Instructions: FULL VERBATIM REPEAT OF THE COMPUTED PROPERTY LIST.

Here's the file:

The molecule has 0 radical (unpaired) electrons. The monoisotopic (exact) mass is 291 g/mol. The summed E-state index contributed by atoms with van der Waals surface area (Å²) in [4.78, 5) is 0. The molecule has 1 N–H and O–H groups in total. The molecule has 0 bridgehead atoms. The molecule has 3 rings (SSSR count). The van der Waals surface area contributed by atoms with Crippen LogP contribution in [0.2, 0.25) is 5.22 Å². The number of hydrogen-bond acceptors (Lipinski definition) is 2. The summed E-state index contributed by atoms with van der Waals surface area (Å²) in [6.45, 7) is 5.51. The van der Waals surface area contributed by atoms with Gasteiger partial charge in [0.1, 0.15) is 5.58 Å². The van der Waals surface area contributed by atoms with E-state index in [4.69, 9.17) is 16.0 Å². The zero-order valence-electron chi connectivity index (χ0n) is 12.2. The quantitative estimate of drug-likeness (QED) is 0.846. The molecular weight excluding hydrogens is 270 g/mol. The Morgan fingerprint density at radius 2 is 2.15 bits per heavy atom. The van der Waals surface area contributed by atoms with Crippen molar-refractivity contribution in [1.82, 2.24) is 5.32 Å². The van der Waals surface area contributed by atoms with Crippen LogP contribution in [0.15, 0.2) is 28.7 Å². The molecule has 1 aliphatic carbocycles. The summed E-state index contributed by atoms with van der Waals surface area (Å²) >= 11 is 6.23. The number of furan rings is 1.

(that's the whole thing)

The molecule has 0 radical (unpaired) electrons. The monoisotopic (exact) mass is 291 g/mol. The summed E-state index contributed by atoms with van der Waals surface area (Å²) in [4.78, 5) is 0. The molecule has 1 N–H and O–H groups in total. The molecule has 0 bridgehead atoms. The molecule has 3 rings (SSSR count). The van der Waals surface area contributed by atoms with Crippen LogP contribution in [0.2, 0.25) is 5.22 Å². The number of hydrogen-bond acceptors (Lipinski definition) is 2. The summed E-state index contributed by atoms with van der Waals surface area (Å²) in [6.45, 7) is 5.51. The van der Waals surface area contributed by atoms with Gasteiger partial charge in [0.1, 0.15) is 5.58 Å². The van der Waals surface area contributed by atoms with E-state index in [4.69, 9.17) is 16.0 Å². The zero-order valence-electron chi connectivity index (χ0n) is 12.2. The quantitative estimate of drug-likeness (QED) is 0.846. The molecular weight excluding hydrogens is 270 g/mol. The Morgan fingerprint density at radius 2 is 2.15 bits per heavy atom. The van der Waals surface area contributed by atoms with Crippen molar-refractivity contribution in [1.82, 2.24) is 5.32 Å². The van der Waals surface area contributed by atoms with Crippen LogP contribution in [0.15, 0.2) is 28.7 Å². The molecule has 1 aliphatic carbocycles. The summed E-state index contributed by atoms with van der Waals surface area (Å²) >= 11 is 6.23. The number of furan rings is 1.